The U.S. House’s main investigative committee has opened an inquiry into the Texas secretary of state’s review of the voter rolls for supposed noncitizens.
In letters sent to top Texas officials on Thursday, U.S. Reps. Elijah Cummings, the Democratic chair of the Committee on Oversight and Reform, and Jamie Raskin, D-Maryland, requested documents and communications from the secretary of state and the state’s attorney general related to the review through which state officials tagged almost 100,000 registered voters as suspect voters.
Texas officials rolled out the review effort in late January, shipping off lists of flagged voters to county voter registrars in what they described as routine maintenance of the state’s massive voter registration database. But state officials’ efforts have been dogged by errors in the data and litigation in federal court, which ground the entire review to a halt over concerns by a federal judge that it targeted naturalized citizens.
“We are disturbed by reports that your office has taken steps to remove thousands of eligible American voters from the rolls in Texas and that you have referred many of these Americans for possible criminal prosecution for exercising their right to vote,” the congressmen wrote to Secretary of State David Whitley.
In launching the review, Whitley announced that state officials had identified tens of thousands of registered voters who at some point in recent years told the Texas Department of Public Safety that they were not citizens when they obtained a driver’s license or ID card. Whitley’s office had immediately turned those names over to Attorney General Ken Paxton, whose office has the power to prosecute individuals for voter fraud.
But the state data at the heart of the review was fundamentally flawed because it did not account for individuals who had become naturalized citizens since getting an ID. Additionally, almost a quarter of the individuals on the state’s list were erroneously flagged because of a miscommunication between the secretary of state’s office and DPS. Those individuals had already proved their citizenship and some had even registered to vote at state offices.
The state continued to bungle the review when it mistakenly sent out additional names of voters to counties weeks later because of a technical error it blamed on a vendor.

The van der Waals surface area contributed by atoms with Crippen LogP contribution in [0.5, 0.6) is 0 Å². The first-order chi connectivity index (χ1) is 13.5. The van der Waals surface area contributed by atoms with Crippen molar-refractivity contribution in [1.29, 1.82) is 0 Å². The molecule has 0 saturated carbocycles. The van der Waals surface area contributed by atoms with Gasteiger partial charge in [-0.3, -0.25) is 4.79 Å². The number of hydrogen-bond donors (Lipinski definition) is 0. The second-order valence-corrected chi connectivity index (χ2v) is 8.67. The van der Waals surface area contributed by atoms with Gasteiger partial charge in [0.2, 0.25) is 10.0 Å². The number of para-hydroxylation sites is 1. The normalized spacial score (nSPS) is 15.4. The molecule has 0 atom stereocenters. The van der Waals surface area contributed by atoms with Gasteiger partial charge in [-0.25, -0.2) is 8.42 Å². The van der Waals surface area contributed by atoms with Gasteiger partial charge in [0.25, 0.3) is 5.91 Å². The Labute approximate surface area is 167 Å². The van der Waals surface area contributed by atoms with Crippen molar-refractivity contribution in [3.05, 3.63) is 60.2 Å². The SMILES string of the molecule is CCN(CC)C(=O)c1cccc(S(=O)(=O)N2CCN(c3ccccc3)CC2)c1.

In defending the review effort, state officials have acknowledged they knew naturalized citizens would be swept up in the review but decided to press forward anyway — a move that’s drawn intense scrutiny and criticism by civil and voting rights advocates, naturalized citizens and Democratic lawmakers.
Democratic U.S. House Speaker Nancy Pelosi joined that chorus of opposition earlier this month when she aligned Texas Republicans’ actions on the voter rolls with what she characterized as broader efforts to undermine the U.S Constitution.
In their letters, Cummings and Raskin — who chairs a subcommittee on civil rights and civil liberties — cited their authority to investigate “any matter” at “any time” under the rules of the U.S. House of Representatives. Noting they’ve examined state voting issues in the past, they requested all sorts of communications between state agencies involved in the review, as well as any communications with Trump administration officials.
RELATED | Download the House committee's letter to Texas officials (394.6 KB)
The secretary of state’s office and the attorney general's office did not immediately respond to a request for comment. But state officials have continued to back the voter review effort, saying it’s required by federal and state laws that call on the state to maintain accurate voter rolls.
As part of the review, naturalized citizens on the state’s list began receiving letters ordering them to prove they are citizens within 30 days to avoid being kicked off the rolls. Those deadlines have since been paused by a federal judge in San Antonio who has criticized the secretary of state’s office for the “mess” it created.
Despite that court order, at least 14 registered voters were removed from the state’s voter rolls. They have since been reinstated.